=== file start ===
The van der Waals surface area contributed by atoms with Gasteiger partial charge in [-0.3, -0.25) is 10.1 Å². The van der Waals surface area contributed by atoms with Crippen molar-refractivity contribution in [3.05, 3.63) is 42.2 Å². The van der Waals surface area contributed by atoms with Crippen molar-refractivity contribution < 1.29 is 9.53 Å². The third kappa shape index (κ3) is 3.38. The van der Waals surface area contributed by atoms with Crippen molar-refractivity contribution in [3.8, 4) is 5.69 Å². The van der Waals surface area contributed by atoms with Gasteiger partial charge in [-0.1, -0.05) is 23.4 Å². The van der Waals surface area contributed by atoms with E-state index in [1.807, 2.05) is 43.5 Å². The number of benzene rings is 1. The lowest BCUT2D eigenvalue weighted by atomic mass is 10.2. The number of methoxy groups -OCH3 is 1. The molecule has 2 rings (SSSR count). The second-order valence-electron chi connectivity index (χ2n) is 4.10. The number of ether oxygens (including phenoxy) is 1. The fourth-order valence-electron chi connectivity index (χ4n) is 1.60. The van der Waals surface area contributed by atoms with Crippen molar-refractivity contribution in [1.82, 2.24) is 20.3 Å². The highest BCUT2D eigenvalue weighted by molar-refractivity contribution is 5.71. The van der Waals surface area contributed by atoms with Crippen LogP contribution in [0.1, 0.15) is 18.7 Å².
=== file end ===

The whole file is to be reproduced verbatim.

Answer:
The van der Waals surface area contributed by atoms with Gasteiger partial charge in [-0.3, -0.25) is 10.1 Å². The van der Waals surface area contributed by atoms with Crippen molar-refractivity contribution in [3.05, 3.63) is 42.2 Å². The van der Waals surface area contributed by atoms with Crippen molar-refractivity contribution < 1.29 is 9.53 Å². The third kappa shape index (κ3) is 3.38. The van der Waals surface area contributed by atoms with Crippen molar-refractivity contribution in [3.8, 4) is 5.69 Å². The van der Waals surface area contributed by atoms with Gasteiger partial charge in [-0.1, -0.05) is 23.4 Å². The van der Waals surface area contributed by atoms with E-state index in [1.807, 2.05) is 43.5 Å². The number of benzene rings is 1. The lowest BCUT2D eigenvalue weighted by atomic mass is 10.2. The number of methoxy groups -OCH3 is 1. The molecule has 2 rings (SSSR count). The second-order valence-electron chi connectivity index (χ2n) is 4.10. The number of ether oxygens (including phenoxy) is 1. The fourth-order valence-electron chi connectivity index (χ4n) is 1.60. The van der Waals surface area contributed by atoms with Crippen molar-refractivity contribution in [1.82, 2.24) is 20.3 Å². The highest BCUT2D eigenvalue weighted by molar-refractivity contribution is 5.71. The van der Waals surface area contributed by atoms with Crippen LogP contribution in [0.1, 0.15) is 18.7 Å².